Most Canadian sexual health education still focuses on reducing disease, pregnancy and risky sexual behaviours. Absent from many lessons is open, meaningful discussion about what happy, mutually fulfilling sexual relationships actually entail. Amid this vacuum, adolescents are growing up with ready access to online pornography dominated by coercive, misogynistic depictions of sex.
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Flip the Script is one program in a growing educational movement offering high-school students a cultural reset button.
“This is the worst world, where we have high rates of sexual assault and really low knowledge about sex that isn’t coming from a commercial source or from something that is harmful,” Prof. Senn said. “We need to provide more knowledge – not less.”
The pleasure principle
Talking about pleasure in school remains a deeply uncomfortable proposition for many parents and educators, who believe such conversations aren’t meant for adolescents. Pleasure remains largely off-limits in curricula, even as young people say guidance on good romantic relationships is what they want most, according to a large-scale 2018 report titled The Talk, part of the Making Caring Common Project from Harvard University’s Graduate School of Education.
“Adults want to protect the young from sexual violence and violations of consent. But young people want to know how to have sex and relationships. There’s such a vast gap there, we’re ships passing in the night,” said Frédérique Chabot, who is the Ottawa-based director of health promotion at Action Canada for Sexual Health and Rights, a national organization that advocates for more investment in sex ed.
Slowly, sexual health educators are beginning to embrace teaching that goes beyond disaster prevention to encompass healthy, positive sex lives. The new teaching model is in line with the World Health Organization’s definition of sexual health: “pleasurable and safe sexual experiences, free of coercion, discrimination and violence.”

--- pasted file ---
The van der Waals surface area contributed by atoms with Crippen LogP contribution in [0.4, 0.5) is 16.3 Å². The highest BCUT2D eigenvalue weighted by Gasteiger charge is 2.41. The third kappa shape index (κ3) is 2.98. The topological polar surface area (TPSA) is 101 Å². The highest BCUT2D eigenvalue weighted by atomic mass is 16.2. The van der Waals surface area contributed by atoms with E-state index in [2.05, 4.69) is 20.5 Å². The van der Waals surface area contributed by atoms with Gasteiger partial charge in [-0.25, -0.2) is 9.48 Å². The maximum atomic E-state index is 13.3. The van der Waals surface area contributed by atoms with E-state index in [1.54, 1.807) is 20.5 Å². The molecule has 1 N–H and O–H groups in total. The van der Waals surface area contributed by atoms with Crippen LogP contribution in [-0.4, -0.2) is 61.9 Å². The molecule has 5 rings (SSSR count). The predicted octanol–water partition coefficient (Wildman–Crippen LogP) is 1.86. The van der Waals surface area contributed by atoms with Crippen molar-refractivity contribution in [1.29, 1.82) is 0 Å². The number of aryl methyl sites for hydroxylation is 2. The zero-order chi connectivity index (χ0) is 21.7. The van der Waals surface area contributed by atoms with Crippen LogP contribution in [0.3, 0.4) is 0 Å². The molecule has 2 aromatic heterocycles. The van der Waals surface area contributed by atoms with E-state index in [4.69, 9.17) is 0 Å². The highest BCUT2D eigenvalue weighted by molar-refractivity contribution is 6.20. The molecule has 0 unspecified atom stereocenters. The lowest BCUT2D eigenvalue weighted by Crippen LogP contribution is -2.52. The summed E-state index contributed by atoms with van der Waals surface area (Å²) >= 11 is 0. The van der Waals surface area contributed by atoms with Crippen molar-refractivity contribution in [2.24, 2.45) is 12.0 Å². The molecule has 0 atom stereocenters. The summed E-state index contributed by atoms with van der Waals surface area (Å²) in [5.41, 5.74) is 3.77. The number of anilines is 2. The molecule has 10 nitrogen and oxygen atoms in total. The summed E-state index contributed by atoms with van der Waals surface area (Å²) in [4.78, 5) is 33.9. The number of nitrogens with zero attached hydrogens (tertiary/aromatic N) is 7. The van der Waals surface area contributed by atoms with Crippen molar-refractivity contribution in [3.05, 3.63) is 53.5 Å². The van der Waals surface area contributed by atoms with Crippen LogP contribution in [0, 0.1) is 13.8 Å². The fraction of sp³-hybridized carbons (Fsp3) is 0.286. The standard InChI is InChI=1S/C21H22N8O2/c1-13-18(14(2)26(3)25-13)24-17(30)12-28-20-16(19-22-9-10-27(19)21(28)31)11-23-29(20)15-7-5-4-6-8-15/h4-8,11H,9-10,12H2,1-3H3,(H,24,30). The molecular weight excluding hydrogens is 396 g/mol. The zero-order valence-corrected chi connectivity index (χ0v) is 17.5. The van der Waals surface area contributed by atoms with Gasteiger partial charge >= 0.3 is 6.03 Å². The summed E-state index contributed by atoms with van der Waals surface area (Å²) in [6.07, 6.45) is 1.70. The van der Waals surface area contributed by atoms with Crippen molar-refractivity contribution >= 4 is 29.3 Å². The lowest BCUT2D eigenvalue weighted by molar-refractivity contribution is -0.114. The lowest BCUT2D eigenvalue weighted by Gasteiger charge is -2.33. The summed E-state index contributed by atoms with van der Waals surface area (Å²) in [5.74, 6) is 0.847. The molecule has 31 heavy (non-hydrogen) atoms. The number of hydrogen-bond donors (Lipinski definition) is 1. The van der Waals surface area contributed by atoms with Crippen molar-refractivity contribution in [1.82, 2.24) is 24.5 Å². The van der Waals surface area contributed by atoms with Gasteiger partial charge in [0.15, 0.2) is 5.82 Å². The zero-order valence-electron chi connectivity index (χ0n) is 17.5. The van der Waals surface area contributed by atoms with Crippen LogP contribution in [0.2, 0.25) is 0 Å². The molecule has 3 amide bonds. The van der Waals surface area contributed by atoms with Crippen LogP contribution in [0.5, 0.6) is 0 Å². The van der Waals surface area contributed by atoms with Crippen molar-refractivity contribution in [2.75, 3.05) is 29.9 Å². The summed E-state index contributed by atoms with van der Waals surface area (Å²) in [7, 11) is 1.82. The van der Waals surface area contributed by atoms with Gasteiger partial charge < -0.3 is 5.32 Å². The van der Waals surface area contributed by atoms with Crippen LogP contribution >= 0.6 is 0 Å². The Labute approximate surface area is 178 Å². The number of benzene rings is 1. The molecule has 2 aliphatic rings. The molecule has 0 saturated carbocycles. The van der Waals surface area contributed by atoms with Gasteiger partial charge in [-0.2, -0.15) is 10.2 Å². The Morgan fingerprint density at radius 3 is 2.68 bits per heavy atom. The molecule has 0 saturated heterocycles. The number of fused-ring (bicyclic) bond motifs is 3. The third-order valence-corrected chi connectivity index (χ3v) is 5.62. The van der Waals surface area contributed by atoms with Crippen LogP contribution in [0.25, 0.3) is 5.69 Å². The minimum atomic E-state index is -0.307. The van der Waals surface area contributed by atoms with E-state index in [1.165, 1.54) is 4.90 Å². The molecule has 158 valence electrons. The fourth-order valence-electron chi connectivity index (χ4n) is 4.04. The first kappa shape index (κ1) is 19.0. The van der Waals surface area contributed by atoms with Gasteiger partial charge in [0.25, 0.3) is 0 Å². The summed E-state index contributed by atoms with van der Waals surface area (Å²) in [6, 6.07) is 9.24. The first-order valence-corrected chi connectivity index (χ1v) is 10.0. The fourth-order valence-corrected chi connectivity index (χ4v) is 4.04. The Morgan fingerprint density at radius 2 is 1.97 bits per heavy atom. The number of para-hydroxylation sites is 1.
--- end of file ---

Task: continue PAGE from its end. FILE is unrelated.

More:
The thinking emerging among sexual health experts is that pleasure, consent and coercion are inextricably linked: When you know what you want, you also know what you don’t want, and are better poised to react and assert yourself.
Arguably the most eye-opening exercise of the Windsor weekend is dubbed “With Whom Would You Do It?” The young women are given worksheets to fill out in private. They are asked to contemplate the various types of people that fill a life – strangers, acquaintances, casual partners, boyfriends and life partners – and which intimate experiences they’d feel comfortable sharing with them, if any. The list of theoretical options is long, from spooning and skinny dipping, to watching porn and sending nudes, to nipple kissing, fellatio and anal sex.
These decisions are different for every woman, the facilitators explain, and can vary based on her personal or religious values, her stage in life or her past experiences with trauma. The girls fill out their forms quietly, pensively.
It’s a startling exercise, not only for its explicitness but for its novelty. Most women never stop and contemplate their sexual wants and boundaries this purposefully – to consider whether the sex they’re having aligns with the rest of their lives. More typically, these decisions happen in real time, sometimes inebriated, sometimes unsure. As a host of emerging research is finding, many young women’s sexual decision-making still revolves around pleasing partners and maintaining harmony in relationships – this as their own thoughts remain unconsidered.